With a plan in mind to reach Fort Montgomery, NY three days from now to possibly meet up with friends, I would need a 20+ mile day to get there on time. Based on shelter locations and the trail description, today seemed to be the best bet for that. Planning for a 24 mile day to two shelters ahead, I left camp at 7:45, later than I probably should have. It'd mean I'd get there late, but aside from a steep hill late in the day, there wasn't anything that would indicate this would be a problem.
Maybe I'd have actually gotten going earlier if I had actually read the temperatures in the weather report, instead of focusing only on the (lack of) rain.
The day started off with a nice gradual downhill as the trail left High Point State Park and headed for the NJ/NY border, which it followed fairly closely for most of the day. The trail was much nicer than yesterday, not very rocky, and I was back up to my usual pace.
It was hot, though. This became especially apparent as the trail joined a road for almost a mile, and became quite not funny when the trail followed the (entirely flat, but also entirely exposed) rectangular perimeter of the Wallkill River National Wildlife Refuge for nearly two miles before finally turning back into the woods. At least there were benches occasionally. One was even shaded.
While traversing the Wallkill Refuge, I saw a large turtle. It clearly knew how to pose for pictures, and as I slowly moved around it, it insisted on always turning to face me.
The solace of the forest from the sun and heat didn't last long, as the trail quickly reached the base of Pochuck Mountain. At the trailhead there sat a bucket half filled with water and a trash can filled with soda cans, a reminder of just how hot it was. Sadly, I had to trudge up the steep hill without any trail magic.
Fortunately, a short distance up the hill was water, in the form of a spigot on an abandoned house a short distance from the trail. I mulled my options, and decided to take advantage of the easy water and nearby shelter to delay making a decision.
I loaded my pack up with 5 liters of water, and proceeded very slowly up the hill. Fortunately, it was a short haul: only 0.4 miles uphill, and another tenth off-trail to the shelter. If I decided to stay, I'd have all the water I needed. If not, I could easily dump the excess or give it to someone else, and continue on.
Of course, that climb up the hill was still grueling, especially in the heat, so by the time I reached the shelter, I knew exactly what I needed to do: take a nap.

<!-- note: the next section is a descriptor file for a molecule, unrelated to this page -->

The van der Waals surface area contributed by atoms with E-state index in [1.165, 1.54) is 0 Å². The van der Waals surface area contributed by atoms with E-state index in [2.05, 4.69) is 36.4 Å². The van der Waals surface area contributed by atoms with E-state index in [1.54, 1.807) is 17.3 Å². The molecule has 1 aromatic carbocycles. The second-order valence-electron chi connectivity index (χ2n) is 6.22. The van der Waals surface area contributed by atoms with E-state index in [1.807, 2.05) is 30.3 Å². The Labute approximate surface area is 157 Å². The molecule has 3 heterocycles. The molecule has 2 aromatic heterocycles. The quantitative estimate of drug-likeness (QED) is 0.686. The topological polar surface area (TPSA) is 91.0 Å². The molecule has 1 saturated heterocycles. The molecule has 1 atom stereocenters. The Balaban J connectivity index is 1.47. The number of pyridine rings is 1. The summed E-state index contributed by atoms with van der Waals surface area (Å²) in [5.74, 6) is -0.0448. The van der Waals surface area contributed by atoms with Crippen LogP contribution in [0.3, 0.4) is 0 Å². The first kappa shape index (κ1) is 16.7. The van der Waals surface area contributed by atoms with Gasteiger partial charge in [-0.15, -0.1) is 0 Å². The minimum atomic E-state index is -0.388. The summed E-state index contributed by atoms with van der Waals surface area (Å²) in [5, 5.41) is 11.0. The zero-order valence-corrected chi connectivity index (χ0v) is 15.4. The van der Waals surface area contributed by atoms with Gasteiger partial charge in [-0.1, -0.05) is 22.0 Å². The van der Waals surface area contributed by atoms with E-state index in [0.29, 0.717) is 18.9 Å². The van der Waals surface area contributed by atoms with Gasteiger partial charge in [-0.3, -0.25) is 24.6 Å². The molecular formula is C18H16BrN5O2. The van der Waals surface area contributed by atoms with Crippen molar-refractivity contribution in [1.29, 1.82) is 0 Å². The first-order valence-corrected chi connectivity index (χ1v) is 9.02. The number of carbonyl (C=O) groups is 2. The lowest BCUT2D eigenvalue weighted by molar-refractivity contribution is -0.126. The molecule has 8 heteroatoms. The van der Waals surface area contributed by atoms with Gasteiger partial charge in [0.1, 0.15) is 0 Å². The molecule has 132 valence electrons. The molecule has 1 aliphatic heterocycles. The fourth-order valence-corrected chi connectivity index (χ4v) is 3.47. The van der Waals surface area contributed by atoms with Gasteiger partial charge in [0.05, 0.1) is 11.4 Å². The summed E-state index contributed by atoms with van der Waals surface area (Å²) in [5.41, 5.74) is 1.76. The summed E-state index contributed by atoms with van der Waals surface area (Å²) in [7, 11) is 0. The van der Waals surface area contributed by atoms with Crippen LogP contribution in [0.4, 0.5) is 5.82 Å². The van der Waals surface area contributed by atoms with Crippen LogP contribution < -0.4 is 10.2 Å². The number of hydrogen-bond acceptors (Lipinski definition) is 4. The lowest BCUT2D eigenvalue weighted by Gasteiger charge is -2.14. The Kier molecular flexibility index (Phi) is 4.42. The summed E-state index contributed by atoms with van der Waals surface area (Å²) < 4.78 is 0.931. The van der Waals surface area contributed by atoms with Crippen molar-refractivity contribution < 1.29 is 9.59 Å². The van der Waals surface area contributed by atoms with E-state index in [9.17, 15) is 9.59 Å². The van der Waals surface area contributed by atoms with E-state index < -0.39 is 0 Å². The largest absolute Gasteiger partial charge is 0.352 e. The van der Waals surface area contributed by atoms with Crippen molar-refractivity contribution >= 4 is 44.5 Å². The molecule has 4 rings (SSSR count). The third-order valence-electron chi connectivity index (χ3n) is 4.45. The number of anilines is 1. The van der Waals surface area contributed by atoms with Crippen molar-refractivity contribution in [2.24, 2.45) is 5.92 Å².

When I arrived at the shelter, the only other person there was Torch, who immediately wondered how it was he passed me. (The three zeroes in Branchville helped.)
I took a short nap, and besides that and general lazing around, decided to stop here for the day since getting to the next shelter in a reasonable time was now impractical. Also, it was still very hot.
A few other hikers showed up throughout the rest of the day, but most only were there to sign the log; those that were staying here tented, so it would be just Torch and me in the shelter tonight.
Shortly before starting dinner, someone arrived and indicated that the trail magic had been refilled. I mulled going back down to get a soda, but after doing the math, decided the hike down and back would cost more calories than a soda would give me. As much as I wanted a cold soda, it just wasn't worth it to hike down to get one.
Torch was on the fence about going back down the mountain for a soda, and decided it was worth it to him. I asked him to bring me one up, since he was going anyway.
After Torch left, I started on dinner. Shortly after, two day-hikers arrived: Donnovan and Kim. They were no ordinary day-hikers, though. They were responsible for the trail magic at the bottom of the mountain (which they had just refilled), but they also brought cold beer up to the shelter with them. They also had left cookies in the bear box the day before, and some were still left!
They'd been providing trail magic here for at least a few days, and had been hiking up to the shelter and back on a daily basis to help get them into shape. (Repeated climbs up that hill caring stuff will certainly help with that.)
They stayed to chat for a bit, and were still there when Torch returned (with a soda for me). They were a bit impressed with how quickly he'd gone down and back up, having passed him on the way up. When they left, they took our trash too. (Yay, slightly less weight to haul around tomorrow!)
Since today wound up being short (only 12.4 miles), to get to Fort Montgomery on time would require revising my plan. The easiest thing to do would be to try for the shelter I originally wanted to hit, and move the 24 mile day to tomorrow. It'd be harder, but should still be feasible. I just need to get going early tomorrow...